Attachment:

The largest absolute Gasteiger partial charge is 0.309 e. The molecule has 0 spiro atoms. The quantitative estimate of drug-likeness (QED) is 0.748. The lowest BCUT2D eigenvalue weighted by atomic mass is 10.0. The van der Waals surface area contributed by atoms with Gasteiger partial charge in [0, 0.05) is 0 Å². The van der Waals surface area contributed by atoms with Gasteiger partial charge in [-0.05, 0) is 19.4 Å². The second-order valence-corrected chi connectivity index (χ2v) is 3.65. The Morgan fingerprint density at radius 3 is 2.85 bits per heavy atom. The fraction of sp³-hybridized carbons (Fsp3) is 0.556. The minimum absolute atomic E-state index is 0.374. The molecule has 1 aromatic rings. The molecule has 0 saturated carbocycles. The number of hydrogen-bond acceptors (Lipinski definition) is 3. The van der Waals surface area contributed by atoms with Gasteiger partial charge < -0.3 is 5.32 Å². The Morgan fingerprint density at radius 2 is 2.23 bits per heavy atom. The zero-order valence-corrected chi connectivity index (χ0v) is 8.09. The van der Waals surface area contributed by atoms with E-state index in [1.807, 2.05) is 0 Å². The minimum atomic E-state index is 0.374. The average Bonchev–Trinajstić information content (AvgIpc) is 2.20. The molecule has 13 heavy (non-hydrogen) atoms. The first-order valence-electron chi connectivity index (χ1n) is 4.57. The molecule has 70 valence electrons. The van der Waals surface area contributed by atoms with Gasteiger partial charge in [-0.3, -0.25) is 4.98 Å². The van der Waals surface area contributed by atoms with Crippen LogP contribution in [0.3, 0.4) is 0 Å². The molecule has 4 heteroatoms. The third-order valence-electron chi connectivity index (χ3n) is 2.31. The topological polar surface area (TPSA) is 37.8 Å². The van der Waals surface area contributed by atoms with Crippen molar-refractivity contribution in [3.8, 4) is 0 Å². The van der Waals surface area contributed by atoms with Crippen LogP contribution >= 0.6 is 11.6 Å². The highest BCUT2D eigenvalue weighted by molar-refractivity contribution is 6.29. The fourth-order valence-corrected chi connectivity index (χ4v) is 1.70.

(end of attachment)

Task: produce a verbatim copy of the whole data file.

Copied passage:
The largest absolute Gasteiger partial charge is 0.309 e. The molecule has 0 spiro atoms. The quantitative estimate of drug-likeness (QED) is 0.748. The lowest BCUT2D eigenvalue weighted by atomic mass is 10.0. The van der Waals surface area contributed by atoms with Gasteiger partial charge in [0, 0.05) is 0 Å². The van der Waals surface area contributed by atoms with Gasteiger partial charge in [-0.05, 0) is 19.4 Å². The second-order valence-corrected chi connectivity index (χ2v) is 3.65. The Morgan fingerprint density at radius 3 is 2.85 bits per heavy atom. The fraction of sp³-hybridized carbons (Fsp3) is 0.556. The minimum absolute atomic E-state index is 0.374. The molecule has 1 aromatic rings. The molecule has 0 saturated carbocycles. The number of hydrogen-bond acceptors (Lipinski definition) is 3. The van der Waals surface area contributed by atoms with Gasteiger partial charge < -0.3 is 5.32 Å². The Morgan fingerprint density at radius 2 is 2.23 bits per heavy atom. The zero-order valence-corrected chi connectivity index (χ0v) is 8.09. The van der Waals surface area contributed by atoms with E-state index in [1.807, 2.05) is 0 Å². The minimum atomic E-state index is 0.374. The average Bonchev–Trinajstić information content (AvgIpc) is 2.20. The molecule has 13 heavy (non-hydrogen) atoms. The first-order valence-electron chi connectivity index (χ1n) is 4.57. The molecule has 70 valence electrons. The van der Waals surface area contributed by atoms with Gasteiger partial charge in [-0.3, -0.25) is 4.98 Å². The van der Waals surface area contributed by atoms with Crippen LogP contribution in [0.3, 0.4) is 0 Å². The molecule has 4 heteroatoms. The third-order valence-electron chi connectivity index (χ3n) is 2.31. The topological polar surface area (TPSA) is 37.8 Å². The van der Waals surface area contributed by atoms with Crippen molar-refractivity contribution in [3.8, 4) is 0 Å². The van der Waals surface area contributed by atoms with Crippen LogP contribution >= 0.6 is 11.6 Å². The highest BCUT2D eigenvalue weighted by molar-refractivity contribution is 6.29. The fourth-order valence-corrected chi connectivity index (χ4v) is 1.70.